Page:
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Let the matrix $$\Gamma = \alpha A + (1-\alpha)B$$ where $B$ is a square symmetric matrix, $A = c\ ee'$, where $e$ is a vector of ones, and $c$ a positive constant and $0 < \alpha < 1$.

The Hadamard inverse is defined as $$[\Gamma^{\circ(-1)}]_{ij} = 1/[\Gamma]_{ij} $$ (e.g. Reams).

Is there a linear decomposition of $\Gamma^{\circ(-1)}$ in terms of $A$ and $B$, assuming that $\Gamma^{\circ(-1)}$ is well defined?

Ideally, I am looking for a solution of the form $$\Gamma^{\circ(-1)}= a A^{\circ(-1)} + bB^{\circ(-1)}$$.

with $a$ and $b$ being some function of $\alpha$, $A$ and $B$.

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    $\begingroup$ The Hadamard inverse fails to be defined for a certain set of values of $\alpha$ that depend on the individual entries of $B$. I think this shows that an expression of the kind you are asking for cannot exist. (It may depend on just how wild (and therefore useless) you are willing to allow your "linear decomposition" to be; the question is not very clear about the form you are looking for, but it seems that for any reasonable form the answer must be "no".) $\endgroup$ Commented Aug 21, 2015 at 9:10
  • $\begingroup$ Thanks for the answer @Marc van Leeuwen but I do not understand why you think it is not possible. In the problem I am looking at $0 < \alpha < 1$. In the best of worlds, I am looking for a solution of the form $$a A^{\circ(-1)} + bB^{\circ(-1)}$$. $\endgroup$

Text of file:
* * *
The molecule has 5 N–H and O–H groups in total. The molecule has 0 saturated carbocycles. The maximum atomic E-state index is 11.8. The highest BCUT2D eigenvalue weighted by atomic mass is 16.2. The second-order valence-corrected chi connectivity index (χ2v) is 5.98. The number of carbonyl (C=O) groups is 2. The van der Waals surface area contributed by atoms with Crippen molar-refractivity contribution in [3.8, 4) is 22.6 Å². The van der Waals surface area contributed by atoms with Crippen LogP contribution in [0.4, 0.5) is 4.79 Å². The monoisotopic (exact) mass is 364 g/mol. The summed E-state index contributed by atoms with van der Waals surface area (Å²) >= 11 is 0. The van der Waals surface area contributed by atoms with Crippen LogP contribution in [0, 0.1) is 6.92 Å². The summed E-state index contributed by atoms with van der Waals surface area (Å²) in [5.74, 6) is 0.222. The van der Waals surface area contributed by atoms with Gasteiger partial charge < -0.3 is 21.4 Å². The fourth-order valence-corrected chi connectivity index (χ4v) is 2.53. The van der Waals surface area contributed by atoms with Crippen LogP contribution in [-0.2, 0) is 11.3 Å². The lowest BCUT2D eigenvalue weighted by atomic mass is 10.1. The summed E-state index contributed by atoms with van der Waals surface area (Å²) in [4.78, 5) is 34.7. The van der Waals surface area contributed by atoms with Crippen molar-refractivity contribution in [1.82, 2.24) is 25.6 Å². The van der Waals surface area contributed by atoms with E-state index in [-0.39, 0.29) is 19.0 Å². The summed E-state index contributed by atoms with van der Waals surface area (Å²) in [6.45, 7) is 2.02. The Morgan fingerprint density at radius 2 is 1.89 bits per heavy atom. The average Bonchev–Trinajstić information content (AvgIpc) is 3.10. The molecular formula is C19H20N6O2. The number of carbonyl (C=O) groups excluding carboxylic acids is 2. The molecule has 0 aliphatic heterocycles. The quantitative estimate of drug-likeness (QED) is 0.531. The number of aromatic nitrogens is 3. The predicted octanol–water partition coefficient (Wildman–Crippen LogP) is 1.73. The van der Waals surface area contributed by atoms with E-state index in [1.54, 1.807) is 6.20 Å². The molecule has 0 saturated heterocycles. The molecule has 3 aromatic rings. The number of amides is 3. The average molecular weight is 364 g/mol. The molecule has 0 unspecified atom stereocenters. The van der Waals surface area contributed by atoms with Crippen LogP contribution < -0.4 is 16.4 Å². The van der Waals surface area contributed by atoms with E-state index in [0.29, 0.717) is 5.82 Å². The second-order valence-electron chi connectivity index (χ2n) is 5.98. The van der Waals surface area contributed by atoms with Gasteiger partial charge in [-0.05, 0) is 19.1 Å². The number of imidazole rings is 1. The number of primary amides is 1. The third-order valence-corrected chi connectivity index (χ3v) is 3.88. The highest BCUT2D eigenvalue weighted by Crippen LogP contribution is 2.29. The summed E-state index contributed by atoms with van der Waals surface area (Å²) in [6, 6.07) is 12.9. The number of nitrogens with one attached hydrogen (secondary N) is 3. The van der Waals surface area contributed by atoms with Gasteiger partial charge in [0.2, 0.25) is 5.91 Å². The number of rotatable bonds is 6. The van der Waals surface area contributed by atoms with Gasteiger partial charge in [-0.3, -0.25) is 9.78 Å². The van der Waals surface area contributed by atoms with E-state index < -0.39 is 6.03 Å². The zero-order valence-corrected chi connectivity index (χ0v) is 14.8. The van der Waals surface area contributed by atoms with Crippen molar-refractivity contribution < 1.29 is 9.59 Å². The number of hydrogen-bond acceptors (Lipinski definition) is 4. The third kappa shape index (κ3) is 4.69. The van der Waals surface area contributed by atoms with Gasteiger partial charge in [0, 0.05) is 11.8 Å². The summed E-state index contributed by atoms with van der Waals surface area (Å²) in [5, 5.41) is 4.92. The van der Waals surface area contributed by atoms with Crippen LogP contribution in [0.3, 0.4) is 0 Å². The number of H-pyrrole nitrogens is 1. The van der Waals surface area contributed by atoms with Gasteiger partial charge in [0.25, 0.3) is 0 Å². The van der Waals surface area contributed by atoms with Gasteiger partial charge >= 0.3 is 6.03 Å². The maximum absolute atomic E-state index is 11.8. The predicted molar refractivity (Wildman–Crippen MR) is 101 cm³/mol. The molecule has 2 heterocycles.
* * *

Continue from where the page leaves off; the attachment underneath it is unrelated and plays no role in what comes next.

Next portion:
– Daniel
    Commented Aug 21, 2015 at 9:30

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Do a simple example, and you will see that a linear combination of $A^{\circ(-1)}$ and $B^{\circ(-1)}$ does not suffice. The first one that comes to my mind: $\alpha=\frac12$ and $$ A=\pmatrix{1&1\\1&1}, \quad B=\pmatrix{1&1/2\\1/3&1/4}; $$ now $$ \Gamma=\pmatrix{1&3/4\\2/3&5/8}=\frac1{24}\pmatrix{24&18\\16&15} $$ and as you can easily verify this is not a linear combination of $$ A^{\circ(-1)}=\pmatrix{1&1\\1&1}\text{ and } \quad B^{\circ(-1)}=\pmatrix{1&2\\3&4}. $$

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  • $\begingroup$ thank you @math.stackexchange.com/users/18880/marc-van-leeuwen. I forgot to mentioned that, in my case $B$ is symmetric. Just edited the question to add that. $\endgroup$
    – Daniel
    Commented Aug 21, 2015 at 20:40
  • $\begingroup$ Even if $B$ was symmetric in a similar example I can also see it is not possible. Say $$B=\frac{1}{24}\pmatrix{24&18\\18&15}=\frac{3}{24}\pmatrix{8&6\\6&5}$$ and so $$a\pmatrix{1&1\\1&1}+b\pmatrix{1&2\\2&4} \neq \pmatrix{8&6\\6&5}$$ for any $a, b$. Thanks a lot! now I can stop looking for it! :) $\endgroup$
    – Daniel
    Commented Aug 21, 2015 at 21:00
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You're looking for an identity $$ \dfrac{1}{\alpha c + (1-\alpha) x} = \dfrac{a}{c} + \dfrac{b}{x}$$ that should hold where $c$ is an entry of $A$ and $x$ an entry of $B$. Clearing out denominators and collecting terms in $x$, this can be written as $$ \left( a\alpha-a \right) {x}^{2}+ \left( -a\alpha\,c+\alpha\,bc-bc+c \right) x-\alpha\,b{c}^{2} = 0$$ The only way this can be true for more than two $x$ is if all coefficients are $0$. It's easy to check that this can't work if $c \ne 0$ and $\alpha \ne 0, 1$. So any matrix $B$ with more than two distinct entries is a counterexample.

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